Col. David Cochrane is leaving CFB Trenton later this summer for a posting in Australia. ((Kimberly Gale/CBC))

A year and a half ago, soldiers at CFB Trenton saw the last of a base commander who had doubled as a sexual predator, shaking the south-central Ontario base and its surrounding community to its core.

Now, in complete contrast, the base is sending off a man who made the best of incredibly trying circumstances.

In February 2010, Col. Dave Cochrane became CFB Trenton’s base commander, forced to pick up the pieces left by Russell Williams's betrayal.

Williams, originally charged with several crimes including first-degree murder and forcible confinement, was later convicted and sentenced to serve two life sentences at Kingston Penitentiary.

"As you can imagine, last February it was a very stressful time," said Cochrane, who will soon leave the base for a new posting in Australia.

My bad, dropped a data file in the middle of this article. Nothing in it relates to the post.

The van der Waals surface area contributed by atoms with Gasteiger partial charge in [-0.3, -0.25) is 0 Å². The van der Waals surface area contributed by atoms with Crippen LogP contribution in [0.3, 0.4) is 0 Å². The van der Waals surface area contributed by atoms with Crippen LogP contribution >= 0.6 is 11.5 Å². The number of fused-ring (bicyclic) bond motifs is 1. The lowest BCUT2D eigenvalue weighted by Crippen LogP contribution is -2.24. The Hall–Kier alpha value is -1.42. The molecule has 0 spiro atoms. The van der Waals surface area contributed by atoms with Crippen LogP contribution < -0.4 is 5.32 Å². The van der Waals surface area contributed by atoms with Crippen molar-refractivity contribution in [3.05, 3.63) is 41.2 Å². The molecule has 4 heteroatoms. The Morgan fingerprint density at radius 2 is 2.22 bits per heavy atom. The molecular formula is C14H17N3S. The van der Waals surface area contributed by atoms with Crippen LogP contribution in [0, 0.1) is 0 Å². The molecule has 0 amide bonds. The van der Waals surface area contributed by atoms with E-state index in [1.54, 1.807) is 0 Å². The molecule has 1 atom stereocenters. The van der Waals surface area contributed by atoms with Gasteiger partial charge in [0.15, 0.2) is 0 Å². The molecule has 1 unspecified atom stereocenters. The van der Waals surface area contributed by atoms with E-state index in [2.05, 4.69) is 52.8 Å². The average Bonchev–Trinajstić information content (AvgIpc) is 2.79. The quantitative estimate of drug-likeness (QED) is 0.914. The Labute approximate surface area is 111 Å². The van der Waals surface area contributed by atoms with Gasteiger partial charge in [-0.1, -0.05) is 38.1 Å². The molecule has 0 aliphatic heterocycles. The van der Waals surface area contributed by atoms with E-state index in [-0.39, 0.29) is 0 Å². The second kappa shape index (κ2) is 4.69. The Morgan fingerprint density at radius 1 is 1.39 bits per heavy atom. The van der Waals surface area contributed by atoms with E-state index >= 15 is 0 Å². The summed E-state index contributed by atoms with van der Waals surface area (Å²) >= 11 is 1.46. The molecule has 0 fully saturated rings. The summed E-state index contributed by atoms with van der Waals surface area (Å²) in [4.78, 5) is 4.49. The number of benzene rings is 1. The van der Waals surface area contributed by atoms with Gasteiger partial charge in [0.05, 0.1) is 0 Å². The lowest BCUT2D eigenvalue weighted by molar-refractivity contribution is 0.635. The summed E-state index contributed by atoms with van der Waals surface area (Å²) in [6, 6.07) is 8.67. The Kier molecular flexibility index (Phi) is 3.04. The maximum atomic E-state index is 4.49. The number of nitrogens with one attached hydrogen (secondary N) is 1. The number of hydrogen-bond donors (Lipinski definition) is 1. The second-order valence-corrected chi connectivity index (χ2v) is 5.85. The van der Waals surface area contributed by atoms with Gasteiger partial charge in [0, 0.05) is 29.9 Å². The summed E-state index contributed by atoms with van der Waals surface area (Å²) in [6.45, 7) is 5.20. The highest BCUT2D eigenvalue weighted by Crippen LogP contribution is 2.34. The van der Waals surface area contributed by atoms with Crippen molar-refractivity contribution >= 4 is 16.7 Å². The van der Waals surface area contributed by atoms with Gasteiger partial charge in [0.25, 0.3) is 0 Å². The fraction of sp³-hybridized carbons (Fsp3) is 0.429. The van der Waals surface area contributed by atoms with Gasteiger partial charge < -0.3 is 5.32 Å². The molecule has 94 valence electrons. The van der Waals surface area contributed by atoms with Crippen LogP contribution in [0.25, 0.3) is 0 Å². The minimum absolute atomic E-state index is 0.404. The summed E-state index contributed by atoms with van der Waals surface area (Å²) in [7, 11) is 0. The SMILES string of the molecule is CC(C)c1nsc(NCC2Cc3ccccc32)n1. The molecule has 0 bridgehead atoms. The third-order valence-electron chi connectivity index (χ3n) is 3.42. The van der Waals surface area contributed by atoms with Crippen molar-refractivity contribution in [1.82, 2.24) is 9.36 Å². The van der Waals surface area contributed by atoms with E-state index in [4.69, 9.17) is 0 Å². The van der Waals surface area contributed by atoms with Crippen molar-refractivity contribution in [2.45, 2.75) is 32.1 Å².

"The community has been wonderful, where people are buying some of the men and women in uniform coffees at Tim Hortons, saying thank you as they walk down the street," he added.

Defence Minister Peter MacKay lauded Cochrane's work when he visited the base Aug. 10 to announce a Canadian Forces deployment to Jamaica.

"[He] stepped into a circumstance that required tremendous leadership, sensitivity to the local community," MacKay spoke from the tarmac.

"Col. Cochrane worked closely with families that were affected by a tragedy."


People march in support of CFB Trenton in February 2010 as news came out about Russell Williams's criminal behaviour. ((CBC))

Cochrane refused to stand in the spotlight and credited a change in people's attitudes toward the men and women in the Canadian military.

"We're quite proud to walk around this community, in our uniform and what we do, the operational success that we've enjoyed, and people are moving forward."

Cochrane is reluctant to talk about the shock and fear people felt about the Williams case, but he does see the community taking positive strides.

"I truly believe the community is behind the military 100 per cent. We have turned the page."

With files from the CBC's J.C. Kenny